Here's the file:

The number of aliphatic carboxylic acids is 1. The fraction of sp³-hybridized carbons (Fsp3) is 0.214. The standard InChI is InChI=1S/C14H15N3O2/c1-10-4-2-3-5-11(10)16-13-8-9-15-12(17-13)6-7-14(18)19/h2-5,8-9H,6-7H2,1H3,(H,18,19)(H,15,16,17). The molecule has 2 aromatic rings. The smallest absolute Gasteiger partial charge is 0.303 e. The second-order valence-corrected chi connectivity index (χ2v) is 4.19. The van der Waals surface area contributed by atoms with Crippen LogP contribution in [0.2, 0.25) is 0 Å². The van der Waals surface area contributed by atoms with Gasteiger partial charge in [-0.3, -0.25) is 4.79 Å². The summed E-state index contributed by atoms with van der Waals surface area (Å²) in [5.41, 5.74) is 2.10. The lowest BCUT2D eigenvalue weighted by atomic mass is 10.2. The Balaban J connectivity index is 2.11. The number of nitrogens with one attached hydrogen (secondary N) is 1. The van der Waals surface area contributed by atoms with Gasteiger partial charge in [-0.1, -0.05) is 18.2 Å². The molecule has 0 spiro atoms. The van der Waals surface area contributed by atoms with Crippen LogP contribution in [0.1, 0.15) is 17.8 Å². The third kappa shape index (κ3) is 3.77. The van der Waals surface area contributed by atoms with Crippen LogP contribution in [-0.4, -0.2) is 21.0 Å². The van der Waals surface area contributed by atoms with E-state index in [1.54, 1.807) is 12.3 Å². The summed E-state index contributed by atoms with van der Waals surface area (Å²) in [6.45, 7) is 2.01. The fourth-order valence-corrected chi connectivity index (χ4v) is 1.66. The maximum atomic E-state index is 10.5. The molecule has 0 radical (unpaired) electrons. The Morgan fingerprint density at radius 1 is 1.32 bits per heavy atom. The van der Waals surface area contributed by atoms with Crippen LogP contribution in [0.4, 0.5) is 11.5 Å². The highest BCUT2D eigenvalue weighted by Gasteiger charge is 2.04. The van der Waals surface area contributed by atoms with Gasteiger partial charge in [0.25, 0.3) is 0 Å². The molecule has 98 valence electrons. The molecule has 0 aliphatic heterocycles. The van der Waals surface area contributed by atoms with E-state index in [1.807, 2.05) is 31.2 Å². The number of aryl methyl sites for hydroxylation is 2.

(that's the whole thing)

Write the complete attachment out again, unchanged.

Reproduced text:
The number of aliphatic carboxylic acids is 1. The fraction of sp³-hybridized carbons (Fsp3) is 0.214. The standard InChI is InChI=1S/C14H15N3O2/c1-10-4-2-3-5-11(10)16-13-8-9-15-12(17-13)6-7-14(18)19/h2-5,8-9H,6-7H2,1H3,(H,18,19)(H,15,16,17). The molecule has 2 aromatic rings. The smallest absolute Gasteiger partial charge is 0.303 e. The second-order valence-corrected chi connectivity index (χ2v) is 4.19. The van der Waals surface area contributed by atoms with Crippen LogP contribution in [0.2, 0.25) is 0 Å². The van der Waals surface area contributed by atoms with Gasteiger partial charge in [-0.3, -0.25) is 4.79 Å². The summed E-state index contributed by atoms with van der Waals surface area (Å²) in [5.41, 5.74) is 2.10. The lowest BCUT2D eigenvalue weighted by atomic mass is 10.2. The Balaban J connectivity index is 2.11. The number of nitrogens with one attached hydrogen (secondary N) is 1. The van der Waals surface area contributed by atoms with Gasteiger partial charge in [-0.1, -0.05) is 18.2 Å². The molecule has 0 spiro atoms. The van der Waals surface area contributed by atoms with Crippen LogP contribution in [0.1, 0.15) is 17.8 Å². The third kappa shape index (κ3) is 3.77. The van der Waals surface area contributed by atoms with Crippen LogP contribution in [-0.4, -0.2) is 21.0 Å². The van der Waals surface area contributed by atoms with E-state index in [1.54, 1.807) is 12.3 Å². The summed E-state index contributed by atoms with van der Waals surface area (Å²) in [6.45, 7) is 2.01. The fourth-order valence-corrected chi connectivity index (χ4v) is 1.66. The maximum atomic E-state index is 10.5. The molecule has 0 radical (unpaired) electrons. The Morgan fingerprint density at radius 1 is 1.32 bits per heavy atom. The van der Waals surface area contributed by atoms with Crippen LogP contribution in [0.4, 0.5) is 11.5 Å². The highest BCUT2D eigenvalue weighted by Gasteiger charge is 2.04. The van der Waals surface area contributed by atoms with Gasteiger partial charge in [0.25, 0.3) is 0 Å². The molecule has 98 valence electrons. The molecule has 0 aliphatic heterocycles. The van der Waals surface area contributed by atoms with E-state index in [1.807, 2.05) is 31.2 Å². The number of aryl methyl sites for hydroxylation is 2.